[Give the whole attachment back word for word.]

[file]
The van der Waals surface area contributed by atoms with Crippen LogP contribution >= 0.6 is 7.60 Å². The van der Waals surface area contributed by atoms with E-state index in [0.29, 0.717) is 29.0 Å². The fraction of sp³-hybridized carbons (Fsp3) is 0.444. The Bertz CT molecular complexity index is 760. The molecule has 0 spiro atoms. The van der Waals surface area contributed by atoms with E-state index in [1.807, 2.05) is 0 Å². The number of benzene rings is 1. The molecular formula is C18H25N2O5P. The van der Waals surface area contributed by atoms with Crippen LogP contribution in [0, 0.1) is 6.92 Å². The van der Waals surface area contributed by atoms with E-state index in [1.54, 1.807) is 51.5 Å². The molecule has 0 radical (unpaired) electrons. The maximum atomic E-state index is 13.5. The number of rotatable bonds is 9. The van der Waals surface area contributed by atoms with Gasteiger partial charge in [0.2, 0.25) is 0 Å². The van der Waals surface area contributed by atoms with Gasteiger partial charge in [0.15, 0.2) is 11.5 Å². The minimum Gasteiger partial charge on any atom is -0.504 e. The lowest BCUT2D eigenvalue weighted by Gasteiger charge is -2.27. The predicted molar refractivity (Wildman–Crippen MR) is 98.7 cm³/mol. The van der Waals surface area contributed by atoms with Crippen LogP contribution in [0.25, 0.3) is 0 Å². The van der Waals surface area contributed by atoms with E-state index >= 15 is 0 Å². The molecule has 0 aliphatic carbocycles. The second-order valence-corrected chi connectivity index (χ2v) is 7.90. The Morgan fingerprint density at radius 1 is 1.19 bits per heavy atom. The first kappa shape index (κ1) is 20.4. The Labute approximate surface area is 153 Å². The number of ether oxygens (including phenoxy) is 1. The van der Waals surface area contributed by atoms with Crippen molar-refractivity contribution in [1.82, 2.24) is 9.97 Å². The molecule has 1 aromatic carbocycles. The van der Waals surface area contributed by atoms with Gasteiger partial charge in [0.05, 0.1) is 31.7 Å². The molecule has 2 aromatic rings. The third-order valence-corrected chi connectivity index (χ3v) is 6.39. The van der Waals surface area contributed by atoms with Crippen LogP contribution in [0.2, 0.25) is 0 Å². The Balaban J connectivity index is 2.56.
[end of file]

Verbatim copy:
The van der Waals surface area contributed by atoms with Crippen LogP contribution >= 0.6 is 7.60 Å². The van der Waals surface area contributed by atoms with E-state index in [0.29, 0.717) is 29.0 Å². The fraction of sp³-hybridized carbons (Fsp3) is 0.444. The Bertz CT molecular complexity index is 760. The molecule has 0 spiro atoms. The van der Waals surface area contributed by atoms with E-state index in [1.807, 2.05) is 0 Å². The number of benzene rings is 1. The molecular formula is C18H25N2O5P. The van der Waals surface area contributed by atoms with Crippen LogP contribution in [0, 0.1) is 6.92 Å². The van der Waals surface area contributed by atoms with E-state index in [1.54, 1.807) is 51.5 Å². The molecule has 0 radical (unpaired) electrons. The maximum atomic E-state index is 13.5. The number of rotatable bonds is 9. The van der Waals surface area contributed by atoms with Gasteiger partial charge in [0.2, 0.25) is 0 Å². The van der Waals surface area contributed by atoms with Gasteiger partial charge in [0.15, 0.2) is 11.5 Å². The minimum Gasteiger partial charge on any atom is -0.504 e. The lowest BCUT2D eigenvalue weighted by Gasteiger charge is -2.27. The predicted molar refractivity (Wildman–Crippen MR) is 98.7 cm³/mol. The van der Waals surface area contributed by atoms with Crippen LogP contribution in [0.25, 0.3) is 0 Å². The van der Waals surface area contributed by atoms with E-state index >= 15 is 0 Å². The molecule has 0 aliphatic carbocycles. The second-order valence-corrected chi connectivity index (χ2v) is 7.90. The Morgan fingerprint density at radius 1 is 1.19 bits per heavy atom. The first kappa shape index (κ1) is 20.4. The Labute approximate surface area is 153 Å². The number of ether oxygens (including phenoxy) is 1. The van der Waals surface area contributed by atoms with Crippen molar-refractivity contribution in [1.82, 2.24) is 9.97 Å². The molecule has 1 aromatic carbocycles. The van der Waals surface area contributed by atoms with Gasteiger partial charge in [0.05, 0.1) is 31.7 Å². The molecule has 2 aromatic rings. The third-order valence-corrected chi connectivity index (χ3v) is 6.39. The van der Waals surface area contributed by atoms with Crippen LogP contribution in [0.2, 0.25) is 0 Å². The Balaban J connectivity index is 2.56.